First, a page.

U.S. Building of the Week

TWA Hotel at JFK Airport

Beyer Blinder Belle Architects & Planners
24. giugno 2019
Photo: David Mitchell, courtesy of TWA Hotel

One of the most anticipated architectural projects of 2019 was a nearly 60-year-old building, not a new one. The renovation of Eero Saarinen's 1962 TWA Flight Center for the new TWA Hotel opened in May at John F. Kennedy International Airport. The architects at Beyer Blinder Belle, who led the architectural effort, answered a few questions about the project.

Project: TWA Hotel at JFK Airport, 2019
Location: New York, NY, USA 
Client: MCR/Morse Development (Developer) − Port Authority of New York and New Jersey (Phase I Restoration Client)
Architect: Beyer Blinder Belle Architects & Planners (Project and Preservation Architect)
  • Design Principal: Richard Southwick, FAIA
  • Project Manager: Orest Krawciw 
  • Project Team: Joe Gall Susan Bopp Miriam Kelly Efi Orfanou Andrea Sforza Carmen Menocal Michael Rosas
Associate Architect: Lubrano Ciavarra Architects (Design Consultant and Design Architect for the Hotel Buildings)
Structural Engineer: Arup 
MEP/FP Engineer: Jaros Baum & Bolles 
Landscape Architect: Mathews Nielsen 
Lighting Designers: One Lux; Cooley Monato Studio (Lighting design—hotel and event space) 
Interior Designers: INC Architecture & Design (Conference and Event Space Interior Design), Stonehill Taylor (Hotel Room & Select Public Area Interior Design) 
Construction Manager: Turner Construction Company
Building Area: 392,000 sf
Photo: David Mitchell, courtesy of TWA Hotel
What were the circumstances of receiving the commission for this project?

The TWA Flight Center opened in 1962 during the “Golden Age” of passenger jet travel. The Terminal helped to define the airline terminal of the future. The TWA Flight Center was designated a New York City landmark in 1995 at which time Beyer Blinder Belle Architects & Planners (BBB) was hired by the airport operator as its historic restoration consultant. Over time, the TWA Flight Center underwent a number of compromising modifications to adapt to the rapidly changing aviation industry. When Trans World Airlines ceased operations in 2001, the terminal was closed to the public and threatened with demolition.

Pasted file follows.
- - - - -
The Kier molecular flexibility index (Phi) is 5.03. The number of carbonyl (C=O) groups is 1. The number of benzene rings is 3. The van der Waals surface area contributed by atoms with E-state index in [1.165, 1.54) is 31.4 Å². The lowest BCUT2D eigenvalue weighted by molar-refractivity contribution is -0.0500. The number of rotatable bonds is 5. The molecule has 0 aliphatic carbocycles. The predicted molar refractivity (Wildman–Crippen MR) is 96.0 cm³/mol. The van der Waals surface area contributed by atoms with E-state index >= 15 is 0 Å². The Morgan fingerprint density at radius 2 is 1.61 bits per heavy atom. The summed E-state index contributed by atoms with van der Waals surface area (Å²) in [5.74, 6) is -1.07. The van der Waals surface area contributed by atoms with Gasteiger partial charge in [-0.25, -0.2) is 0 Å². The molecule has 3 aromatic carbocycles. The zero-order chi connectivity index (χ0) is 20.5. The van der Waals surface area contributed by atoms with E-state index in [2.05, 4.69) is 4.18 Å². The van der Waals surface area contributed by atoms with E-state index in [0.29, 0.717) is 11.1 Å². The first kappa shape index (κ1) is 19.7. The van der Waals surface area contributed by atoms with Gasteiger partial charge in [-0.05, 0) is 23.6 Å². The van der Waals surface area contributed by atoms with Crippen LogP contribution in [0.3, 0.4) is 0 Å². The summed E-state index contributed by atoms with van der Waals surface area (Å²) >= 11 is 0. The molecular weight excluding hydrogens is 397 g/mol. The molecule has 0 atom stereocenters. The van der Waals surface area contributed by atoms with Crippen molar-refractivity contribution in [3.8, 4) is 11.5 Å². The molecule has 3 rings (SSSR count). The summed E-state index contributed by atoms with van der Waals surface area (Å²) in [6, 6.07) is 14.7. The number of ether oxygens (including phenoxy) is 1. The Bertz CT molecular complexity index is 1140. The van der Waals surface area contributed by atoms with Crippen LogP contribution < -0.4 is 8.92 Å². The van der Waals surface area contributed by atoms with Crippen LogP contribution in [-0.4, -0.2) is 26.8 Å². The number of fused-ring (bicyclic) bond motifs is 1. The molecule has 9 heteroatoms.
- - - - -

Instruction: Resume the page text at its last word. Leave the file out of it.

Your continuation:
In preparation for the adaptive reuse of the building and commencing in 2002, BBB assisted the airport by providing:

  • Nomination to the National Register of Historic Places
  • Preparation of Historic American Building survey documentation for the National Park Service, now on file at the U.S. Library of Congress
  • Stabilization protocol for the vacant building
  • Assistance in the preparation of the developer’s Request for Proposal

In 2008, BBB, as part of an On-Call Qualifications contract, developed the Phase I Restoration documents, restoring the major public spaces, and part of the exterior shell of the Flight Center.

In 2015, BBB assisted the Hotel developer, MCR/MORSE Development, in the preparation of the successful proposal. Once awarded to MCR as the designated developer, BBB was engaged as a sole source consultant to lead the architectural effort on the TWA Hotel prospect. 
 

Photo: David Mitchell, courtesy of TWA Hotel
Please provide an overview of the project.

The TWA Flight Center, originally designed by Eero Saarinen, is one of the world’s most significant examples of mid-century modern architecture. Since its opening in 1962, the building’s sweeping, expressive form has served as a visual metaphor for flight and has defined the modern airport terminal. In restoring the long-neglected landmark, project architects BBB seamlessly accomplished two at-odds goals: preserving the exceptional character of the original building as well as integrating new performance- and systems-based interventions. The result preserves the full-design experience, with each part of the terminal arising from another and all elements belonging to the same formal world. 

The TWA Flight Center restoration and repurposing as the lobby and restaurant area for the new TWA Hotel and conference complex involved meticulous work on both the structure and the interiors. Defined by soaring sculptural concrete structures, the striking spatial experiences of the Flight Center have been brought back to their original glamor. Using as-built record drawings dating from 1962 to inform its work, the design team combined state-of-the-art diagnostic tools with the highest standards and practices of historic preservation (the project was conducted in accordance with the Secretary of the Interior’s Standards for Restoration) to bring the landmark building back to pristine condition after decades of neglect.